Causes of Endoglossophobia
At present, there are no specific causes of endoglossophobia but the following can actually result to the situation.
(Kindly note: The use of language here also covers dialects and native also refers to indigenous vis-a-viz)
Hate for the language: This might sound funny but it is true. There are people who wake up hating the sound of their dialects or never want to do anything with their language. They just don’t want to hear it or use it for anything. This situation actually results from other factors like misconceptions on the language or dialect, strangeness of the language or dialect and more.
Misconceptions about the Language: There are lots of misconceptions about native languages especially those that are not widely spread. Some of these misconceptions are that: the language is not economically viable, it does not have global reach or can it be a potential global language, it does not have structure (mostly I have heard this referring to Nigerian Pidgin also known as Naija). These misconceptions make a native speaker to avoid his/her dialect totally and never want to be associated with it.
Non-exposure to the dialect: This is a pathetic situation. Non-exposure to the language is resulted by a number of factors including but not limited to:
Banning the speaking of the language in the home
Growing up far away from the environment the language is spoken
Expose to other languages than that of the native language
Influence of the language of the environment one stays or grew up from with little or no interaction with the native language.
Language Apathy: Language apathy is a situation where a person does not have any interest in using a particular language. He or she does not have or even willing to develop feeling to learning or speaking the language. Once a person loses interest in his or her indigenous language, it definitely will result to endoglossophobia.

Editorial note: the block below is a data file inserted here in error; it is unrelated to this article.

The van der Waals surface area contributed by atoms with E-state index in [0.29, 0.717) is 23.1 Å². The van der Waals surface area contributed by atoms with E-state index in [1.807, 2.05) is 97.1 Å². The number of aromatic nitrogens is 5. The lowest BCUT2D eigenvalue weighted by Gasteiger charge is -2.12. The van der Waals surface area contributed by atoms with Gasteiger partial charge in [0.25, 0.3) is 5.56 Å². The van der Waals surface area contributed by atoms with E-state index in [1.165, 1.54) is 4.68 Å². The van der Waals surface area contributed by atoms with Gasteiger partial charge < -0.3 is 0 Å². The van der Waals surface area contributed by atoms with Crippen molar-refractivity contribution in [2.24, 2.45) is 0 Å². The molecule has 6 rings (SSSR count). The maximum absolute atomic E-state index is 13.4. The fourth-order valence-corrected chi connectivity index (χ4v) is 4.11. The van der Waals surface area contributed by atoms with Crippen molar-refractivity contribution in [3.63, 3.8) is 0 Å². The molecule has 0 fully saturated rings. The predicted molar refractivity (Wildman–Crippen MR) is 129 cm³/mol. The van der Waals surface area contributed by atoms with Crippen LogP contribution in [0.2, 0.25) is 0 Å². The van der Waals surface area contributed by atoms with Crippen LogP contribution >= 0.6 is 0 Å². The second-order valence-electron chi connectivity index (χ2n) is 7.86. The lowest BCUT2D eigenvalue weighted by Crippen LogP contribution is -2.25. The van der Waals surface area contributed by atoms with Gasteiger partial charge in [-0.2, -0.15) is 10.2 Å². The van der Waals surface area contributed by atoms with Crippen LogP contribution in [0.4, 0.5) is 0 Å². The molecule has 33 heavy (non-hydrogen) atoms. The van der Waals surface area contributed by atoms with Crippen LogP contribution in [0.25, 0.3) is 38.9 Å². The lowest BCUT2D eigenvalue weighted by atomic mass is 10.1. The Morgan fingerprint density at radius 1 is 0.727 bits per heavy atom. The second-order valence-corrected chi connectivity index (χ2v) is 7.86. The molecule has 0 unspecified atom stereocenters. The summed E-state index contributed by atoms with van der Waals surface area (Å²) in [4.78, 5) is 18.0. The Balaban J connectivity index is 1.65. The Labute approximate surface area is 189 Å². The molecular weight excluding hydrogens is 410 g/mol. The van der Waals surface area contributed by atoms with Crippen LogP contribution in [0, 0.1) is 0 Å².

Symptoms of Endoglossophobia.
The following are some of the symptoms of endoglossophobia:
Feeling of anxiety when the language is spoken
Feeling unease amongst fellow native speakers
Unable to communicate with the language
Always wanting to make others join him or her to speak the language he or she communicates with
Often avoiding gathering where the language will be used as the communication means
Irritated whenever he or she hears the language
Always wants to avoid discussions that has to do with using the language
In severe cases, will avoid associating with people from his or her homeland
Effects of Endoglossophobia
Could lead to endophobia, the fear of one’s native people
Excommunication from family discussions and decisions
Could result in losing vital positions and information in the community
Could lead to neglect and disrespect from own people
Could lead to hatred of the language
Treatment to Endoglossophobia
Willingness and developing interest for the language
Willing to learn and speak the language
More exposure to the language
Consult a language therapist to take you through cognitive behavioural therapy (CBT). CBT is often used on people that have anxiety disorder